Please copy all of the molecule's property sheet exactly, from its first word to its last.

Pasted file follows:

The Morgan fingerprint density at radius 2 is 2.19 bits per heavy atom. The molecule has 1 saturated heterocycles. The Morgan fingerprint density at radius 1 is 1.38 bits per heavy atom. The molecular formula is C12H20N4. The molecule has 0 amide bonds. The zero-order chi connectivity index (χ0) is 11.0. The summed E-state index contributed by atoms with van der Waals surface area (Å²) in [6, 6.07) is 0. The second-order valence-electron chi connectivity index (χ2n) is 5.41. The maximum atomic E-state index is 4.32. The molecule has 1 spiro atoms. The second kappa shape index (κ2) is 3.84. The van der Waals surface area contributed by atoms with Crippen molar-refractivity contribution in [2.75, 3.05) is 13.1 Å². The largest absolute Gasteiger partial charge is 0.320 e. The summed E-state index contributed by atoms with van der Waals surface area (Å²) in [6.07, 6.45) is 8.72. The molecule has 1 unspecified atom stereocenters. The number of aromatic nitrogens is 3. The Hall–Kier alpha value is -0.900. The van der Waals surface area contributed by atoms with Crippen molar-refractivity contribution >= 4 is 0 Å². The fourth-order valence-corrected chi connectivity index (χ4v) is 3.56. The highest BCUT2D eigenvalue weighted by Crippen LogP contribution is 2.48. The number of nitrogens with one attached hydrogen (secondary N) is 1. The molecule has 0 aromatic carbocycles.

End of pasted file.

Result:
The Morgan fingerprint density at radius 2 is 2.19 bits per heavy atom. The molecule has 1 saturated heterocycles. The Morgan fingerprint density at radius 1 is 1.38 bits per heavy atom. The molecular formula is C12H20N4. The molecule has 0 amide bonds. The zero-order chi connectivity index (χ0) is 11.0. The summed E-state index contributed by atoms with van der Waals surface area (Å²) in [6, 6.07) is 0. The second-order valence-electron chi connectivity index (χ2n) is 5.41. The maximum atomic E-state index is 4.32. The molecule has 1 spiro atoms. The second kappa shape index (κ2) is 3.84. The van der Waals surface area contributed by atoms with Crippen molar-refractivity contribution in [2.75, 3.05) is 13.1 Å². The largest absolute Gasteiger partial charge is 0.320 e. The summed E-state index contributed by atoms with van der Waals surface area (Å²) in [6.07, 6.45) is 8.72. The molecule has 1 unspecified atom stereocenters. The number of aromatic nitrogens is 3. The Hall–Kier alpha value is -0.900. The van der Waals surface area contributed by atoms with Crippen molar-refractivity contribution >= 4 is 0 Å². The fourth-order valence-corrected chi connectivity index (χ4v) is 3.56. The highest BCUT2D eigenvalue weighted by Crippen LogP contribution is 2.48. The number of nitrogens with one attached hydrogen (secondary N) is 1. The molecule has 0 aromatic carbocycles.